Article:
Yet Brian Johnson, more than half a decade later, wrote the lyrics with such insight; almost as if he was the one getting walloped by the Belgian police: He gave me a crack in the back with his gun / Hurt me so bad I could feel the blood run. Cracking lyrics, Bon-esque. Unfortunately for Brian, he was removed from lyric-writing duties from The Razors Edge (1990) onwards. All songs up to and including 2008’s Black Ice are Young/Young compositions.

Who’ll be writing the songs on the new album AC/DC has been working on in Vancouver? AC/DC fans can’t wait to hear them. Nor can I.

 
9. “Spellbound”
(For Those About to Rock We Salute You, 1981)

"Spellbound" really stands as a lasting monument to the genius of Mutt Lange, a man whose finely tuned ear and attention to detail filed the rough edges of Vanda & Young–era AC/DC and turned this commercially underperforming band for Atlantic Records into one of the biggest in the world. On “Spellbound” AC/DC sounds truly majestic. Lange just amplifies their natural power an extra notch. It’s crisp sounding, laden with dynamics and just awesome when Angus launches into his solo.

“Spellbound” is the closer on For Those About to Rock We Salute You, the last album Lange did with AC/DC, so chronologically it’s a significant song; it marks the end of an important era. For Those About to Rock was an unhappy experience for a lot of people. There was a lot of blood being spilled behind the scenes. It went to number one in the US but commercially was a massive disappointment after the performance of Back in Black. Much of the blame lies at the feet of Atlantic Records, then under Doug Morris, who made the decision to exhume an album they’d shelved in 1976, Dirty Deeds Done Dirt Cheap, and release it in-between Back in Black and For Those About to Rock.

In the book Phil Carson, who signed AC/DC to Atlantic, calls it “one of the most crass decisions ever made by a record-company executive” and believes it undermined sales of For Those About to Rock.


 
8. “Down Payment Blues”
(Powerage, 1978)

This is one of the best songs off Powerage -- perhaps the high point of Bon Scott as a lyricist -- but also significant for its connection to “Back in Black”. There are key lines in it: Sitting in my Cadillac / Listening to my radio / Suzy baby get on in / Tell me where she wanna go / I'm living in a nightmare / She's looking like a wet dream / I got myself a Cadillac / But I can't afford the gasoline.

Bon loved writing about Cadillacs. He mentions them in “Rocker” off the Australian version of TNT and the international release of Dirty Deeds Done Dirt Cheap: Got slicked black hair / Skin tight jeans / Cadillac car and a teenage dream.

Then you get to “Back in Black”. Bon’s dead but the lyrics have this spooky connection to “Down Payment Blues”: Back in the back / Of a Cadillac / Number one with a bullet, I’m a power pack.

Why was Brian singing about riding around in Cadillacs? He’d just joined AC/DC, wasn’t earning a lot and was on his best behavior. Bon had a reason to be singing about money. He was writing all the songs and just had a breakthrough album with Highway to Hell. Which begs the question: Could Bon also have written or part written the lyrics to “Back in Black”?

Bon’s late mother Isa said in 2006: “The last time we saw him was Christmas ’79, two months before he died. [Bon] told me he was working on the Back in Black album and that that was going to be it; that he was going to be a millionaire.”

 
7. “You Shook Me All Night Long”
(Back in Black, 1980)

Everyone knows and loves this song; it’s played everywhere. Shania Twain and Celine Dion have covered it. It’s one of AC/DC’s standbys. But who wrote it?

Former Mötley Crüe manager Doug Thaler is convinced Bon Scott, who’d passed away before the album was recorded, being replaced by Brian Johnson, wrote the lyrics. In fact he told me, “You can bet your life that Bon Scott wrote the lyrics to ‘You Shook Me All Night Long’.” That’s a pretty strong statement from a guy who used to be AC/DC’s American booking agent and knew the band intimately. I look into this claim in some depth in the book and draw my own conclusions.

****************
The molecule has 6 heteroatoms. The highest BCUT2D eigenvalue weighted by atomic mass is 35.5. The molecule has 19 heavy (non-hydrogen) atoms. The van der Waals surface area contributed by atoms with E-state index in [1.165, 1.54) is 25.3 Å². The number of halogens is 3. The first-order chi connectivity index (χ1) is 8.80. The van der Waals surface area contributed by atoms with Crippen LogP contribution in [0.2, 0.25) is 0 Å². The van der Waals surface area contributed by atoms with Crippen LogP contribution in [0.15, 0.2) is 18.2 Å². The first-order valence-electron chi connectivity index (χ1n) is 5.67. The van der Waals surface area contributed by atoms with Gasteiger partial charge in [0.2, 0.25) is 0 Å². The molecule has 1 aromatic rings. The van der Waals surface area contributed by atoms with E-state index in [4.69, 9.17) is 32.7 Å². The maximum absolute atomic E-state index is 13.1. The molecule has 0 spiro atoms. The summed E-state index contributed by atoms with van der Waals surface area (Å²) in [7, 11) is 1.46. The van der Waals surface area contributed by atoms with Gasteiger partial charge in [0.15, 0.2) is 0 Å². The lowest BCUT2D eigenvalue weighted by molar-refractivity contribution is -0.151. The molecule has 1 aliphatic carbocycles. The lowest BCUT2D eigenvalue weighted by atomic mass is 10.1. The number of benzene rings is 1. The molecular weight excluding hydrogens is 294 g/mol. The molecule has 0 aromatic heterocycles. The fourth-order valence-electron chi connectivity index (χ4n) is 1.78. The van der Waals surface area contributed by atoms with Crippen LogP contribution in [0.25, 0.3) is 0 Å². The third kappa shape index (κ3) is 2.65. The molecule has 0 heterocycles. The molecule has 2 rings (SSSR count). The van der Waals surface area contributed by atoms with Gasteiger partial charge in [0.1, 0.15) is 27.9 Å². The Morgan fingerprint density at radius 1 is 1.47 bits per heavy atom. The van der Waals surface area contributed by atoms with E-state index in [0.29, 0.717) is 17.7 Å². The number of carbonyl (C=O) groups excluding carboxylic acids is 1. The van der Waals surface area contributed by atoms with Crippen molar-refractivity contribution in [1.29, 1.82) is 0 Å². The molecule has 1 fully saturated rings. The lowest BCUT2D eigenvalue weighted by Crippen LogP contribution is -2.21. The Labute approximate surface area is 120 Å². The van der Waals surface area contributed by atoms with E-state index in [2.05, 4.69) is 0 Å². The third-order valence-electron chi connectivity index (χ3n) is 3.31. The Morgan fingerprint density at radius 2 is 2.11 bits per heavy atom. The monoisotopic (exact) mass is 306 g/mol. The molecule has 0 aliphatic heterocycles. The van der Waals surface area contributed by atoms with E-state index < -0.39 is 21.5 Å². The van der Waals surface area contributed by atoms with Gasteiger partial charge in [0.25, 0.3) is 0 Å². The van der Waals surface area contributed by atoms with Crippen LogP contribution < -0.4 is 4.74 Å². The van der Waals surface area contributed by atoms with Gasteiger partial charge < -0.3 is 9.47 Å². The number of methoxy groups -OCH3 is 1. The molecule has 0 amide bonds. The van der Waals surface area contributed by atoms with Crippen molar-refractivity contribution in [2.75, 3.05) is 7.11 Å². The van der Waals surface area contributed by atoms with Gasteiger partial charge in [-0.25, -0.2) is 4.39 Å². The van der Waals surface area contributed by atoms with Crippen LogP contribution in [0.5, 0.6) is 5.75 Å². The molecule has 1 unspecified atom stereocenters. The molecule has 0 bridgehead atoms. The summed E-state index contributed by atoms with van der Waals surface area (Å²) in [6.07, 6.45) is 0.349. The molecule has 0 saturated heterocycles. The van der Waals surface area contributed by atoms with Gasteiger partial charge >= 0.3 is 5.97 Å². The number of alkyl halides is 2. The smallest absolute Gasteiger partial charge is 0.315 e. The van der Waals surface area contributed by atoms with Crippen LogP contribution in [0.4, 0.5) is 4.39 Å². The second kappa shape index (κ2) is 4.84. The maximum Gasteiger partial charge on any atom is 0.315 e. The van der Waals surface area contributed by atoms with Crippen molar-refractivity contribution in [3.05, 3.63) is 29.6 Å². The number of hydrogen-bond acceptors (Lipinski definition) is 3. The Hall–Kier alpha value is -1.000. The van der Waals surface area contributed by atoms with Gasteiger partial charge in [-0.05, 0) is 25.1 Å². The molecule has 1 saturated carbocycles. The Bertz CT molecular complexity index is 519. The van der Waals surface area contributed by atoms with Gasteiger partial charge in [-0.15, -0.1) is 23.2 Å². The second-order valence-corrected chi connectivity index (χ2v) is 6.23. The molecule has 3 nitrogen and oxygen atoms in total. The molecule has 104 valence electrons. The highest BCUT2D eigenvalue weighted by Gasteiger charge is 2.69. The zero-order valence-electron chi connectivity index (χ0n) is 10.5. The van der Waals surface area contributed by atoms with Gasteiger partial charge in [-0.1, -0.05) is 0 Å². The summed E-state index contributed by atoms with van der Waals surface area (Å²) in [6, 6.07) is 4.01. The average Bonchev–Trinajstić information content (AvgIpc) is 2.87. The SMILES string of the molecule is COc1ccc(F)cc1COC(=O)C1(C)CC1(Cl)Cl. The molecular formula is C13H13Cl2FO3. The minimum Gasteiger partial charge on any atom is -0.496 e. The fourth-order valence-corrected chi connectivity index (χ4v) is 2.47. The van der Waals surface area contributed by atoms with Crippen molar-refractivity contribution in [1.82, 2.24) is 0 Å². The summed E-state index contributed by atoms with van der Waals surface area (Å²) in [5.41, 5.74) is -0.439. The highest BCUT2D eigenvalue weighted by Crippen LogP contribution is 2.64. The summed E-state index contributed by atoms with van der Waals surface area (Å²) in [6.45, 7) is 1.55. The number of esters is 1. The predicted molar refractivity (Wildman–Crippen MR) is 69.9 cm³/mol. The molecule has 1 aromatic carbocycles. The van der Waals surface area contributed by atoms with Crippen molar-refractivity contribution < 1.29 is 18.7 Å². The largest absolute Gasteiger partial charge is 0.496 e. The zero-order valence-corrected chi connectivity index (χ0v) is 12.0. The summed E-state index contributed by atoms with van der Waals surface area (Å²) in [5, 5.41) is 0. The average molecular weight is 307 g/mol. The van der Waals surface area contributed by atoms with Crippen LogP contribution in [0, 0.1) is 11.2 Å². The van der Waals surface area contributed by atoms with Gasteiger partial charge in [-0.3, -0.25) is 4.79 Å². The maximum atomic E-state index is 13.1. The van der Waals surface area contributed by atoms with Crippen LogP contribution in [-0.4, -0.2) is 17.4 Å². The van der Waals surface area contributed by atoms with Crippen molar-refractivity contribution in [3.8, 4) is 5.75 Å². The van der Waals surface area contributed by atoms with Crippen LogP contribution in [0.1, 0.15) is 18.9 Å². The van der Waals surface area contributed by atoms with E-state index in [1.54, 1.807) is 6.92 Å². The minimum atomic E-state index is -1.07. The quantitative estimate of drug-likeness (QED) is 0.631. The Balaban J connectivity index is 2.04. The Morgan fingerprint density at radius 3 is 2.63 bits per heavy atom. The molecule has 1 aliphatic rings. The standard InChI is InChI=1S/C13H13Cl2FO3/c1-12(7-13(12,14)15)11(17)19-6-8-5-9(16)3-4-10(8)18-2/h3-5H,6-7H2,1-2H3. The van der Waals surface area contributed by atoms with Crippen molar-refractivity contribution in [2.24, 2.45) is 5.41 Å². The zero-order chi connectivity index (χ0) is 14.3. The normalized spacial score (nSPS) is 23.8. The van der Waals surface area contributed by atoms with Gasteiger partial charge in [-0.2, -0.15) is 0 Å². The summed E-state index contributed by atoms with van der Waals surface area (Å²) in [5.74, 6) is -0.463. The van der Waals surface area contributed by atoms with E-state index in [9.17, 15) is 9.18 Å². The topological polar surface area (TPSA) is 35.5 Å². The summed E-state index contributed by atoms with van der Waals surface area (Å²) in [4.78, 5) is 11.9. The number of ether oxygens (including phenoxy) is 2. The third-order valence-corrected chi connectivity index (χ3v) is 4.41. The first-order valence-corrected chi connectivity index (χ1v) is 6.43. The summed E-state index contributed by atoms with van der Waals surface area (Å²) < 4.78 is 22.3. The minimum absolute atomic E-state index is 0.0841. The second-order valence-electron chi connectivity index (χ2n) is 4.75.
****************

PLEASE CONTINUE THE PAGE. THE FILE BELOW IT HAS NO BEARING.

I’m convinced Bon wrote it. In my opinion only Bon would have written a line like “She told me to come but I was already there.” Brian never matched the verve or wit of Bon in his lyrics and it’s why I think so much of AC/DC’s mid-'80s output suffers even when the guitar work of the Youngs was as good as it ever was.

But what’s also really interesting about this song in light of the recent hullabaloo over Taurus and Led Zeppelin is how much the opening guitar riff sounds similar to Head East’s “Never Been Any Reason”. I didn’t know a hell of a lot about Head East before I started working on this book, but came across “Never Been Any Reason” in the process of doing my research and was blown away when I heard it for the first time. AC/DC opened for Head East in Milwaukee in 1977. So the two bands crossed paths.

 
6. “Rock ’N’ Roll Damnation”
(Powerage, 1978)

It’s hard to get my head around the fact Mick Wall, the British rock writer and author of AC/DC: Hell Ain’t a Bad Place to Be, called this “a two-bit piece of head-bopping guff.” Not sure what track he was listening to when he wrote that -- maybe he was having a bad day -- but for me it’s one of the last of AC/DC’s classic boogie tracks and probably the best.

Mark Evans loves it almost as much as he loves “Highway to Hell". It has everything you want in an AC/DC song plus shakers, tambourines and handclaps, a real Motown touch that George Young and Harry Vanda brought to bear on the recording. They did something similar with the John Paul Young hit “Love Is in the Air”. Percussion was an underlying feature of many early AC/DC songs. This one really grooves. I never get tired of hearing it.

“Rock ’n’ Roll Damnation” was AC/DC’s first hit in the UK charts and a lot of the credit has to go to Michael Klenfner, best known as the fat guy with the moustache who stops Jake and Elwood backstage in the final reel of The Blues Brothers and offers them a recording contract. He was senior vice-president at Atlantic at the time, and insisted the band go back and record a radio-worthy single after they delivered the first cut of Powerage to New York.

Michael was a real champion of AC/DC behind the scenes at Atlantic, and never got the recognition he was due while he was still alive (he passed away in 2009). He ended up having a falling out with Atlantic president Jerry Greenberg over the choice of producer for Highway to Hell and got fired. But it was Klenfner who arguably did more for the band than anyone else while they were at Atlantic. His story deserves to be known by the fans.